The opinion of the court was delivered by: Magistrate Judge Bissoon*fn1
For the reasons that follow, Defendant‟s Motion to Dismiss (Doc. 18) will be denied. Plaintiff has filed this lawsuit against her former employer ("Defendant"), alleging that it interfered with her exercise of rights under the FMLA, and retaliated against her based on the same. See generally Am. Compl. (Doc. 17) at Counts I & II. Defendant argues that Plaintiff is an "ineligible employee" under the Act, given that it employed fewer than fifty employees within a seventy-five mile radius of Plaintiff‟s worksite. See Def.‟s Br. (Doc. 19) at 1. Plaintiff concedes her ineligibility, but argues that Defendant should be equitably estopped from asserting a defense of non-coverage because she reasonably relied on Defendant‟s representations that her medical leave was covered under the FMLA. See generally Pl.‟s Opp‟n Br. at 1-2. The Court agrees that, given Plaintiff‟s allegations in support of equitable estoppel, Defendant‟s Motion should be denied.
According to the most recent Complaint, Plaintiff approached her supervisor on June 17, 2008 and requested two weeks medical leave. See Am. Compl. at ¶ 15. Defendant "approved [Plaintiff‟s] request . . . as FMLA leave, and sent her the relevant paperwork, which she completed and returned." Id. at ¶ 16. Plaintiff‟s allegations, if true, support her assertion that Defendant led her to believe that her leave was granted under the FMLA. See id. at ¶ 41 (quoting portions of employee handbook stating that, although Defendant "is not legally required to comply with the FMLA at [its] locations" with less than fifty employees, Defendant would "grant authorized . . . medical leave . . . in accordance with the requirements of the [FMLA]"; "the Company will offer the same FMLA leave to [these] employees"); id. at ¶¶ 43-44 (Plaintiff notified Defendant "of her intention to take FMLA leave," and Defendant "represent[ed] . . . orally" that Plaintiff "was eligible for FMLA leave, and in fact was [granted] FMLA leave").
Plaintiff was on medical leave from June 17, 2008 through July 30, 2008. Id. at ¶ 22. She claims that, while on leave, Defendant suspended her company email account. See id. at ¶ 21. When Plaintiff returned to work on July 31st, her building access card had been deactivated, and she was denied access to her computer accounts. See id. at ¶ 28. Within hours of her arrival, she was called into a meeting with her supervisors and promptly suspended "pending . . . investigation" of a work-related incident that occurred shortly before her medical leave. See id. at ¶¶ 29-31. Plaintiff remained on suspension until eleven days later, when her employment was terminated. See id. at ¶ 34.
As referenced above, Defendant‟s Motion to Dismiss turns on the potential viability of Plaintiff‟s equitable estoppel theory. Although there is no published Third Circuit authority addressing the doctrine under the FMLA, one Judge in this District has predicted that it may apply. See Sinacole v. iGate Capital, 2006 WL 3759744, *8 (W.D. Pa. Dec. 19, 2006) (Cercone, J.) (predicting that Court of Appeals for Third Circuit "would apply the judicial doctrine of equitable estoppel in appropriate circumstances"), aff'd, 287 Fed. Appx. 993, 995-96 (3d Cir. Aug. 5, 2008) (affirming district court‟s rejection of equitable estoppel theory on facts before it, but otherwise declining to "comment upon the applicability of . . . [the] equitable estoppel theory"). Plaintiff‟s counsel has identified a number of decisions from other jurisdictions recognizing equitable estoppel under circumstances analogous to those presented here, and the Court finds this authority persuasive. See, e.g., Minard v. ITC Deltacom Commc‟ns, Inc., 447 F.3d 352, 358-59 (5th Cir. 2006); McFadden v. Seagoville State Bank, 2009 U.S. Dist. LEXIS 693, *16-19 (N.D. Tex. Jan. 6, 2009); and Collins v. Midwest Med. Records Assoc., 2007 U.S. Dist. LEXIS 96511, *6-12 (E.D. Wis. Oct. 5, 2007) (citations omitted); see also discussion infra (further addressing these cases).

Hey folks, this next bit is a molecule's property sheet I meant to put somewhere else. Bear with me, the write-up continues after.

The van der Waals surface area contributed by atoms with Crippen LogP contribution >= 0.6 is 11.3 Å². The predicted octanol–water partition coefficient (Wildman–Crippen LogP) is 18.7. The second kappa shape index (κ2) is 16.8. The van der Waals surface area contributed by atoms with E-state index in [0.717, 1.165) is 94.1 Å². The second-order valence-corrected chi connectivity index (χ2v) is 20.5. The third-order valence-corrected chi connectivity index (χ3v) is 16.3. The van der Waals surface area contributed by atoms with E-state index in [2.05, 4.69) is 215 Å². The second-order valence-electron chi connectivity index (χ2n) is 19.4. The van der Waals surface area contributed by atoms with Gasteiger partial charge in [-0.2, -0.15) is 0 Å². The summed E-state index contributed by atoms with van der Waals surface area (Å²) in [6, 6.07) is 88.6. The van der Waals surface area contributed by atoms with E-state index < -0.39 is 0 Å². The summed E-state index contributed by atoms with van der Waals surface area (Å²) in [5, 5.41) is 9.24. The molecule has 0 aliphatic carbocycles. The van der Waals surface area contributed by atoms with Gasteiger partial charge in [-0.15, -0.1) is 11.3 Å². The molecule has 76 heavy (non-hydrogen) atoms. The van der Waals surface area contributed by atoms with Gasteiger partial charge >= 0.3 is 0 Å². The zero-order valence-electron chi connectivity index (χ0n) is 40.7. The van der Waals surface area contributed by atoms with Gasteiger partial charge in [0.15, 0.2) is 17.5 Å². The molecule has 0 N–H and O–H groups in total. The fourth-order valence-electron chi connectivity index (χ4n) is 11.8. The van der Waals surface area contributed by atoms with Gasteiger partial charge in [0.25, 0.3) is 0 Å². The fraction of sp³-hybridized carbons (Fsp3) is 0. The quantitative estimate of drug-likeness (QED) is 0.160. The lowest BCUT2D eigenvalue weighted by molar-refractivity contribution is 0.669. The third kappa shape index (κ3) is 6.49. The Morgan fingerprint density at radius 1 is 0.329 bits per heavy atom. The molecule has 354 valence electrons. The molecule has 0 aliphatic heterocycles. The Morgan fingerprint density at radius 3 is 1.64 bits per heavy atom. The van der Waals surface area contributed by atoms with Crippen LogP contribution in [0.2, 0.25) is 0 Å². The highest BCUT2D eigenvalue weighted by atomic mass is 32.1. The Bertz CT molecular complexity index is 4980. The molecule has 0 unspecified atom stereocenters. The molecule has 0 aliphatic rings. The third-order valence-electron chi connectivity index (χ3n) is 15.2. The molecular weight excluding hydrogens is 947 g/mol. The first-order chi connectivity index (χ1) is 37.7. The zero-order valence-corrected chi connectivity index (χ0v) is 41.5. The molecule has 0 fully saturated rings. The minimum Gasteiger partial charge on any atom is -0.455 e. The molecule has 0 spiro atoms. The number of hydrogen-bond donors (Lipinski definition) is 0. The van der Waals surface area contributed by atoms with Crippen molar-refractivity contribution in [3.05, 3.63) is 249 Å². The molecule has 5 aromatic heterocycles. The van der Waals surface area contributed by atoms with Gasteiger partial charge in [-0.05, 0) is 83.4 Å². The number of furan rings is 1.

Taking Plaintiff‟s allegations as true, and affording her all reasonable inferences that flow therefrom, Plaintiff has pled sufficient facts to support an application of equitable estoppel.*fn2
As noted above, Plaintiff alleges that Defendant represented, orally and in writing, that her leave was covered under the FMLA. See discussion supra (highlighting Defendant‟s employee handbook and its alleged oral representations regarding coverage); cf. also Am. Compl. at ¶ 16 (inferring that Plaintiff was given, and she completed, FMLA paperwork). Plaintiff also alleges that she "detrimentally and reasonably relied on [Defendant‟s] representations," and that "[t]hose representations caused her not to return to work during the leave period." See Am. Compl. at ¶ 45; see also id. ("had [Plaintiff] known that she was not eligible under [the FMLA]," "she would have used personal or vacation time and/or rearranged her treatment plan so that she would have returned to work sooner"). Finally, Plaintiff avers that Defendant interfered with her presumed FMLA rights and/or retaliated against her for exercising them. See discussion supra; see also, e.g., Am. Compl. at ¶¶ 13, 21, 29-31 (indicating that, when Plaintiff first notified Defendant of her need for medical leave, her supervisor expressed dismay; Plaintiff‟s email account was suspended during her leave; and she was immediately suspended upon her return and then terminated). Plaintiff‟s allegations are sufficient at this stage of the proceedings. Compare discussions supra with, e.g., Minard, 447 F.3d at 354, 359 (where defendant represented in writing that plaintiff was an "eligible employee" under FMLA, even though she was not, material disputes of fact existed regarding equitable estoppel doctrine; "an employer who without intent to deceive makes a definite but erroneous representation to [its] employee that she is . . . entitled to leave under [the] FMLA, and has reason to believe that the employee will rely upon it, may be estopped [from] assert[ing] a defense of non-coverage"); McFadden, 2009 U.S. Dist. LEXIS 693 at *17 (holding same where plaintiff "presented evidence that she requested "FMLA leave,‟ using that exact phrase," and defendant‟s agents authored memorandum referencing plaintiff‟s "FMLA file"); Collins, 2007 U.S. Dist. LEXIS 96511 at *7 (holding same where defendant wrote letters indicating that plaintiff was "eligible and approved for FMLA leave").